Main sights[edit]

The town has a particularly conserved old town surrounded by stone walls with prominent Baroque gates leading to piazzas and narrow, winding streets. Piazza Roma is the largest square in the old town, with a green space in the centre of a largely triangular grass pattern, facing the 17th-century Palazzo Ducale.[8]


Martina Franca DOC[edit]

The comune of Martina Franca produces a white Denominazione di origine controllata (DOC) Italian wine that can be made in a still or sparkling Spumante style. The wine has a tendency not to age well, often turning from a light white color to a darker amber color and losing its fresh fruit flavors after only 3 to 4 years in the bottle. All grapes destined for DOC wine production needing to be harvested to a yield no greater than 13 tonnes/ha. The wine is made predominantly (50-65%) from Verdeca and Bianco d'Alessano which can make between 45-40% of the blend. Additional grapes are permitted up to a maximum of 5% including Bombino bianco, Fiano and Malvasia Toscana. The finished wine must attain a minimum alcohol level of 11% in order to be labelled with the Martina Franca DOC designation.[9]


The town's football team is the A.S. Martina Franca 1947, which are currently plays in Lega Pro. Its home ground is the Gian Domenico Tursi Stadium. The Formula One driver Antonio Giovinazzi was born in Martina Franca.

The local futsal club is the LCF Martina. It was founded in 2009 and its home ground is the PalaWojtyla.


Martina Franca railway station[10] in an important junction point between the lines Bari–Martina–Taranto and Martina–Lecce, both operated by the Ferrovie del Sud Est (FSE). A minor station on the line to Taranto, Martina Franca Colonne Grassi,[11] is located in the southwestern suburb. Another minor stop, San Paolo,[12] serves the homonym frazione.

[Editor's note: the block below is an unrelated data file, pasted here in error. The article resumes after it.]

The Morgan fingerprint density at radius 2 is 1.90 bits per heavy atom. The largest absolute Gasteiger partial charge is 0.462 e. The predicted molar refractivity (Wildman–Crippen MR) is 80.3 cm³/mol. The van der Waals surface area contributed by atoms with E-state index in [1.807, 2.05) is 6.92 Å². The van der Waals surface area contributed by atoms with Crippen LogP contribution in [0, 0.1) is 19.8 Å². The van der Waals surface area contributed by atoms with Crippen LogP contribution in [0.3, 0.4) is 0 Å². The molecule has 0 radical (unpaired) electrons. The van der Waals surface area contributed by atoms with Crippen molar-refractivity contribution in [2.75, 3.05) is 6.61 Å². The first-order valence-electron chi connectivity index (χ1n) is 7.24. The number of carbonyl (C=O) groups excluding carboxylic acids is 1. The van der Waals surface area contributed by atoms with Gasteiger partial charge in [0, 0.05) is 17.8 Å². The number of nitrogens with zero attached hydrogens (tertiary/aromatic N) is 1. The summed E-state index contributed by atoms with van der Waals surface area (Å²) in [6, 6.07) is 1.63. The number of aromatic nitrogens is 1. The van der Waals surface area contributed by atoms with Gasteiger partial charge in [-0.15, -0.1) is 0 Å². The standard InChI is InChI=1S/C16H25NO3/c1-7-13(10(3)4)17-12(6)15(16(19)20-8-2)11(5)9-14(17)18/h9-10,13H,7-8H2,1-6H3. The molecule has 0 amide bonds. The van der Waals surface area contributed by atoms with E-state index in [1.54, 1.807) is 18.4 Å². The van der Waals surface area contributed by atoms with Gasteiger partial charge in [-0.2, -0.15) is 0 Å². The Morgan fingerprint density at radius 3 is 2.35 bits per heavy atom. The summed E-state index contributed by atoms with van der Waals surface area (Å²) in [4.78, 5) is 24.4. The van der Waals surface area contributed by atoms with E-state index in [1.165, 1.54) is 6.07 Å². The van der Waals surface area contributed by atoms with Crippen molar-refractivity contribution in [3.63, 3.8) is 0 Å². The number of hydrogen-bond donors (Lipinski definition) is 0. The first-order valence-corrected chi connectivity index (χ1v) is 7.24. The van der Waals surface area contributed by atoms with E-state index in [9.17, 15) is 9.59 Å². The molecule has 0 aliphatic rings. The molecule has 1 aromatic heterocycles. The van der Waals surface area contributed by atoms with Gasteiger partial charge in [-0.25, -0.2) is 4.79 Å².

References in popular culture[edit]

In the novel Artemis Fowl by Eoin Colfer, Martina Franca is the setting of a troll attack.


See also[edit]


  1. ^ Martina Franca Official Website
  2. ^ "Superficie di Comuni Province e Regioni italiane al 9 ottobre 2011". Italian National Institute of Statistics. Retrieved 16 March 2019.
  3. ^ a b (in Italian) Source: Istat 2016
  4. ^ List of municipalities in Taranto Province (Apulia Region) ordered by population
  5. ^ a b (in Italian) Festival della Valle d'Itria Official Website Archived 2017-03-30 at the Wayback Machine
  6. ^ 40610 (x a j h) Martina Franca on OpenStreetMap
  7. ^ (in Italian) Capocollo di Martina Franca Archived 2015-09-24 at the Wayback Machine (
  8. ^ Martina Franca | Italy | Encyclopædia Britannica
  9. ^ P. Saunders Wine Label Language pg 174 Firefly Books 2004 ISBN 1-55297-720-X
  10. ^ 1768769698 Martina Franca railway station on OpenStreetMap
  11. ^ 1770045597 Martina Franca Colonne Grassi railway station on OpenStreetMap
  12. ^ 1384593442 San Paolo railway station on OpenStreetMap


  • Jewish Virtual Library
  • C. Colafemmina, Gli ebrei a Taranto (2005)
  • N. Ferorelli, Gli Ebrei nell’Italia meridionale, dall’età romana al secolo XVIII

External links[edit]